When kept in large, well-closed, and completely filled bottles, the solution deposits no sediment on prolonged standing (insoluble salts, ultramarine or Prussian blue). Its aqueous solution (1 in 10) is not affected by the addition of an equal volume of hydrogen sulphide T.S. (heavy metals). Ten cc. portions of the solution (1 in 10), remain clear for at least one minute after the addition of 1 cc. of silver nitrate T.S. (chloride) or of ammonium oxalate T.S. (calcium). A 5 Gm. portion of Sucrose shows no more sulphate than corresponds to 0.3 cc. of fiftieth normal sulphuric acid. Dissolve 20 Gm. of Sucrose in enough distilled water to make 100 cc. and filter the solution if necessary. To 50 cc. of clear liquid contained in a 250 cc. beaker, add 50 cc. of alkaline cupric tartrate solution, heat the mixture at such a rate that approximately four minutes are required to bring it to the boiling point, and boil for exactly two minutes. Add 100 cc. of cold, recently boiled distilled water, and collect and weigh the precipitated cuprous oxide in the following manner: Prepare a Gooch crucible with an asbestos layer. Thoroughly wash the asbestos with distilled water, followed successively by 10 cc. of alcohol and 10 cc. of ether, dry at 100� C. for thirty minutes, and weigh the prepared crucible. Filter the precipitated cuprous oxide through the crucible thus prepared, thoroughly wash the residue on the filter with hot distilled water, then with 10 cc. of alcohol, and finally with 10 cc of ether, and dry it at 100� C. The weight of the cuprous oxide does not exceed 0.155 Gm., corresponding to not more than 0.5 per cent, of invert sugar." U.S.

Colorless and inodorous crystals, or in crystalline masses. Readily and completely soluble in half its weight of water, forming a clear, colorless and odorless syrup which does not develop an unpleasant odor when acidified with hypo phosphorous acid and allowed to stand for twenty-four hours; the syrup, heated to about 82� C. with solution of potassio-cuprio tartrate, does not yield more than a trace of a red or yellow precipitate (absence of glucose). Yields no reactions for barium, strontium, calcium, chlorides or sulphates. Ash not more than 0.05 per cent." Br.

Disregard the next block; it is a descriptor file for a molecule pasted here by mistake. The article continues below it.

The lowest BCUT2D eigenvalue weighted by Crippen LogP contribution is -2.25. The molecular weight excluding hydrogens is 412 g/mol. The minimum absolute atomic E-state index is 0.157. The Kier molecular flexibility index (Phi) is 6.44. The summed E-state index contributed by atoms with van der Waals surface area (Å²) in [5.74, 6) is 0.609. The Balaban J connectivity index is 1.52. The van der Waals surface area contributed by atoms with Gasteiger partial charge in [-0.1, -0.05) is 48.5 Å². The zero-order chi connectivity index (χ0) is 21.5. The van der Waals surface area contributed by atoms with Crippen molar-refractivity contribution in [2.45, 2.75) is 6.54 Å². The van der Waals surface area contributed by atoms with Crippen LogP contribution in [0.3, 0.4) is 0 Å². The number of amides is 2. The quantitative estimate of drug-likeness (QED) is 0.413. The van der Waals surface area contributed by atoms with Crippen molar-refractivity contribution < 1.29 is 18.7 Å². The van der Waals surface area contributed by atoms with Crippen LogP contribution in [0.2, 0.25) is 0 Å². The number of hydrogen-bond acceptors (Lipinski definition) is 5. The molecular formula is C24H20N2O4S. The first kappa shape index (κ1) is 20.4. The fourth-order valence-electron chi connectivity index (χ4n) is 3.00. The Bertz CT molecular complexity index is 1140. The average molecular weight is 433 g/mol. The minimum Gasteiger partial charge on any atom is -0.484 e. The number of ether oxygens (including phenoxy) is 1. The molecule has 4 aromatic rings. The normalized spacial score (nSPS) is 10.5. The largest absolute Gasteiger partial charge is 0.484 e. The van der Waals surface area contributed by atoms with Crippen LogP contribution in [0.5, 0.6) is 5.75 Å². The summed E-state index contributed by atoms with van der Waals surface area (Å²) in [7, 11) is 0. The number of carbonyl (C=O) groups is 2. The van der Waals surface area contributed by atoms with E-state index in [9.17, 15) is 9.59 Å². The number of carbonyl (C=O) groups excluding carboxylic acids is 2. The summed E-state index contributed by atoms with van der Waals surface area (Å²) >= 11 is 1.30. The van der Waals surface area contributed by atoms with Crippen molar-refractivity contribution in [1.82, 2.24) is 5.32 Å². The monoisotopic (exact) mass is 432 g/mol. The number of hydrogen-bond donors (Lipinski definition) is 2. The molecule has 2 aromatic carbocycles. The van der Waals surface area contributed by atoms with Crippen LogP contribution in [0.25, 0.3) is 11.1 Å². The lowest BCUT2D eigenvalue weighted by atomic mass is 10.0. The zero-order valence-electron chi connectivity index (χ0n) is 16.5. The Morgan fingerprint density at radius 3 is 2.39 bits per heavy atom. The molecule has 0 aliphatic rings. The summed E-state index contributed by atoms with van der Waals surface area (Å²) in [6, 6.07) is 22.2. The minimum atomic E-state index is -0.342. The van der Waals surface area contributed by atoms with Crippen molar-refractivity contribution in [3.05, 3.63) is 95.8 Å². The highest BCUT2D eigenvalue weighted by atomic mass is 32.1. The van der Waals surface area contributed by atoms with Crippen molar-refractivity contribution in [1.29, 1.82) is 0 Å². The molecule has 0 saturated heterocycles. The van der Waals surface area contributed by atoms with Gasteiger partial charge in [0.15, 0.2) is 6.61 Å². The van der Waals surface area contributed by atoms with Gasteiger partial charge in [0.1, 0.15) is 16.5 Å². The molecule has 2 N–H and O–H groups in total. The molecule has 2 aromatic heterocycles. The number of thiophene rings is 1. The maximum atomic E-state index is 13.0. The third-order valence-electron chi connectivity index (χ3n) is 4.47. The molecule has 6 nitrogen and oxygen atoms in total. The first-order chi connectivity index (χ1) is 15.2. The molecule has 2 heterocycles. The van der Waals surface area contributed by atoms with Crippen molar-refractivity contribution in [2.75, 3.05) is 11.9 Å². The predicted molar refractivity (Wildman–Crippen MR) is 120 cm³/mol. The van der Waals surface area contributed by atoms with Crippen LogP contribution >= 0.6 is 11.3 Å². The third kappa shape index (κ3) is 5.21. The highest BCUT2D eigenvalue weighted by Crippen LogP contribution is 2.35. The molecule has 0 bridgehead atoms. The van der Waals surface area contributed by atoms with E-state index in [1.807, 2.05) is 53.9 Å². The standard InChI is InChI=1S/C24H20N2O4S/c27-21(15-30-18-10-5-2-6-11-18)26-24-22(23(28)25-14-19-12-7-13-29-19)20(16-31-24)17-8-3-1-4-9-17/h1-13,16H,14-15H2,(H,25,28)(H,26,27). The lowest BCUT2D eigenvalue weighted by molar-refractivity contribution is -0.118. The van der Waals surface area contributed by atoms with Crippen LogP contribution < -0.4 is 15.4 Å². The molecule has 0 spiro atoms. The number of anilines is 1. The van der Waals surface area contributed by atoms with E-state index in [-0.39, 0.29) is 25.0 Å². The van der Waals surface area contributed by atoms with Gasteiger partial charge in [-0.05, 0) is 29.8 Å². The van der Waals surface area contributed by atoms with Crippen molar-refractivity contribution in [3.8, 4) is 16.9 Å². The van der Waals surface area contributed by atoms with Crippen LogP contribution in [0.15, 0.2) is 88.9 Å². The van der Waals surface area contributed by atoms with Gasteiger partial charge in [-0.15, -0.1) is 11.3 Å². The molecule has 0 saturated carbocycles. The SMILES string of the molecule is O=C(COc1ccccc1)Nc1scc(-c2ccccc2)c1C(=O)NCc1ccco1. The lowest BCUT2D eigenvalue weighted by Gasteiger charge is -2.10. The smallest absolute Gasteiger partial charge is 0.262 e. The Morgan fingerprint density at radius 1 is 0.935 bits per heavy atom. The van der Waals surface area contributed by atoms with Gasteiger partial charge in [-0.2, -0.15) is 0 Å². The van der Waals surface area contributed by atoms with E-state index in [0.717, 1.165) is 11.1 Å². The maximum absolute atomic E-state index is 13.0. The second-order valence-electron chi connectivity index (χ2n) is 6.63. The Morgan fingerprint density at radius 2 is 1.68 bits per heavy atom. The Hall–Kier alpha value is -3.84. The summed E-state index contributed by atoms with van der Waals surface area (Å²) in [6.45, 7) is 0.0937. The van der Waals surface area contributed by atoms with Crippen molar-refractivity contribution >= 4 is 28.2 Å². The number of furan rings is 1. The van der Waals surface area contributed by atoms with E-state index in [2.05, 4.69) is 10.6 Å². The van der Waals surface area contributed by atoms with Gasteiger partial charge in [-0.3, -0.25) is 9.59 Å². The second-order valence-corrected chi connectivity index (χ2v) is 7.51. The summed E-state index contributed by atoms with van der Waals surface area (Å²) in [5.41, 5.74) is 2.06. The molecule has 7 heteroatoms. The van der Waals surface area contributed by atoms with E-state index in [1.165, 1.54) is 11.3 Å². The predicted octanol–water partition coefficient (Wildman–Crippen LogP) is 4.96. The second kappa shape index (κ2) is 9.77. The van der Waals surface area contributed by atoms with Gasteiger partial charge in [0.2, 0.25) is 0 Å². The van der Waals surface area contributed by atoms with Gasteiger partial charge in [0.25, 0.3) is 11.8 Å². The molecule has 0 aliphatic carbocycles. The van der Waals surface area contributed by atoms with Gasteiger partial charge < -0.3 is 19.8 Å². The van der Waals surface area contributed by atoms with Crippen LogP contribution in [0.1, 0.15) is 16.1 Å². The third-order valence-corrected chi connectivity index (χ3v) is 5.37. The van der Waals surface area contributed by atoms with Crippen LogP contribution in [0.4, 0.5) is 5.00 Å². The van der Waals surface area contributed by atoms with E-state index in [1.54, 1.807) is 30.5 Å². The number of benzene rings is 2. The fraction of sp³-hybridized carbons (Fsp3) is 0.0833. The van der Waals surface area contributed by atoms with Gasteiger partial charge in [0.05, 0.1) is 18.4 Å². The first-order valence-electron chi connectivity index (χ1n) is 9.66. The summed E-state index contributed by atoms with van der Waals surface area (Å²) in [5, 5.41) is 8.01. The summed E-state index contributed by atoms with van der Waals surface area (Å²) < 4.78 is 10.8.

Its solution, when thick and strong, is called syrup; when alcohol is mixed with this the sugar is gradually deposited in crystals. An aqueous solution of sugar, kept in a warm place, has the property of corroding iron, partially immersed in it, just above the line where the surface of the liquid touches the metal, and the solution itself becomes impregnated with ferrous oxide, and of a deep red-brown color. A similar effect is produced on lead, but zinc and copper are but slightly acted on. A solution of sugar possesses the property also of dissolving a large quantity of calcium hydroxide, forming a compound called calcium saccharate. When concentrated syrup is gently heated, and spirit added to it, the liquid, on cooling, forms white semi-transparent crystals of hydrated sugar, having the shape of oblique, four-sided prisms, and called rock candy. This is the purest form of sucrose commercially obtainable. When heated to 185� C., it melts into a viscid, colorless liquid, which on being suddenly cooled forms a transparent mass, called barley sugar. At a higher temperature, between 204.4� and 215.5� C., it loses two molecules of water, and is converted into a black syrupy liquid which is official in the N. F. as Caramel. At a still higher temperature it yields combustible gases, carbon dioxide, empyreumatic oil, and acetic acid, and there remains about one-fourth of its weight of charcoal, which burns without residue.

Sugar renders the fixed and volatile oils to a certain extent miscible with water, which is probably a colloidal suspension; such mixtures are called oleosaccharures. When in solution, it is not precipitated by lead sub acetate, a negative property which distinguishes it from most other organic principles.

Cane sugar may be distinguished from grape sugar by the fact that it does not reduce alkaline copper tartrate (see official tests), nor basic bismuth nitrate. See the official test above.

Action of Acids and Alkalies.�The mineral acids act differently on cane sugar according as they are concentrated or dilute. Strong nitric acid, with the assistance of heat, converts it into oxalic acid. The same acid, when weak, converts it into saccharic acid, (CHOH)4(COOH)2, confounded by Scheele with malic acid. Concentrated sulphuric acid chars it. Diluted hydrochloric acid, when boiled with cane sugar, converts it into a solid, brown, gelatinous mass. Weak sulphuric acid, by a prolonged action at a high temperature, converts cane sugar, first into uncrystallizable invert sugar, afterwards into grape sugar, and finally into ulmin and ulmic acid. The inversion of cane sugar by dilute acids is one of the most characteristic phenomena and is utilized in its quantitative estimation and is a factor in the changes which take place in many pharmaceutical preparations. It is called inversion because the sugar before the change takes place is dextrorotatory while after the operation it is levorotatory. The reaction is as follows:

C12H22O11 + H2O = C6H12O+  C6H12O6
Sucrose              Dextrose    Laevulose